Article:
The God of War had indeed changed allegiance. Rommel, in charge of the German defense west of the Seine, committed suicide. His successor, Kluge, followed in his footsteps – shooting himself a few months later.
Less obedient to the God of War was von Choltitz, in charge of the German garrison in Paris. Hitler ordered him to destroy the city. But von Choltitz may have been in Paris too long. He disobeyed orders. He surrendered Paris, intact.
The American cemetery at Omaha Beach is the setting of the first and last scenes of “Saving Private Ryan.” As in the film, there were a number of WWII vets wandering among the crosses and stars of David. Like the father in the Rockwell painting, they wore baseball caps – often with indicators of their military affiliations – and bore the creases of age and hardship. Accompanied by younger relatives, they walked slowly, reverentially.
Most were very friendly and open – relaxed, as Americans tend to be. One older guy seemed to be stunned, though. It was as though he was trying so hard to recall something, that he had forgotten where he was and what he was doing.
I wondered what they were thinking…and what memories they brought with them. And how things could have changed so much…so that even though these events happened during their lifetimes – it is as if they happened a thousand years ago.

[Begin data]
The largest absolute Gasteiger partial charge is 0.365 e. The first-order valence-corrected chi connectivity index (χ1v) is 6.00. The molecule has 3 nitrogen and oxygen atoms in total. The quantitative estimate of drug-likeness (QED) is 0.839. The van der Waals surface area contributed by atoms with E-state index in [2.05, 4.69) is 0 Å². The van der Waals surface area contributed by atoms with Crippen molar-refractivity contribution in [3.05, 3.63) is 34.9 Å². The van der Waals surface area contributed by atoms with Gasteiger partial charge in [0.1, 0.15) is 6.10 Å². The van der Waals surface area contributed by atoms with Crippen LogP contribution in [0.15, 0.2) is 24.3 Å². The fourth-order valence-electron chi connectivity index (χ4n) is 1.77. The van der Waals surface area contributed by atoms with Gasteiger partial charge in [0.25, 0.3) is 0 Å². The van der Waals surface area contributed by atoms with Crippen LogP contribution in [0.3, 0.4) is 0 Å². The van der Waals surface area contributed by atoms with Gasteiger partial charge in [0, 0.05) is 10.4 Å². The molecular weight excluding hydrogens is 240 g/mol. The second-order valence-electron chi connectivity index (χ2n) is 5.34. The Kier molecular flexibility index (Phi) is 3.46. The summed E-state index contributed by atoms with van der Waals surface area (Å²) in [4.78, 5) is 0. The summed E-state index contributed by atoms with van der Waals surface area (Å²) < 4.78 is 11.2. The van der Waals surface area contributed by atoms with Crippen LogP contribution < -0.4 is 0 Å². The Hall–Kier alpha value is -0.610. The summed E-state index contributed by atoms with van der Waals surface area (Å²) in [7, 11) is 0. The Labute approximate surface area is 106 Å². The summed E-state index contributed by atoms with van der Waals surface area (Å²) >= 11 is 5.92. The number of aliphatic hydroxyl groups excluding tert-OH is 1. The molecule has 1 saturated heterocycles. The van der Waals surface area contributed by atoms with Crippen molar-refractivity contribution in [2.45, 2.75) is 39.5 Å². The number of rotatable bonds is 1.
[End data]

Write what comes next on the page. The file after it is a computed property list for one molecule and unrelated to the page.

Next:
I thought, too, about how all the great changes and challenges of our century were over before I was born. The baby boomers have faced nothing like the Depression, or Electrication, or Automobilization, or National Socialism, or WWII. We have had an easy time of it. Let’s hope it stays that way.
Your very humble correspondent,
June 6, 2001
*** Long bonds, gold, and the gap between inflation indexed bonds and regular 10-year treasury notes all are down – apparently confirming Mr. Greenspan’s observation that inflation is no problem.
*** No inflation, no worries. Or so investors seemed to be saying yesterday, as they rushed in to buy stocks. The Dow powered ahead 114 points and the NASDAQ jumped 78 points, or 3.6%.
*** Among the winners on the day were stocks that have been big losers all year. Names like Lucent, Cypress Semiconductor and Xilinx topped the leader-and in board. Xilinx, the specialty semiconductor chipmaker, cheered investors by reporting that its rapidly deteriorating profitability is deteriorating less rapidly. The stock rose 10%.
*** Meanwhile, back in Reality Land, the NAPM’s services index fell once again in May and April as factory orders plunged 3%.
*** What kind of miracle economy is this? “The productivity of U.S. workers logged its sharpest fall in eight years,” declares a Reuters report, “while signs of wage pressure emerged with the largest gain in labor costs in more than a decade.”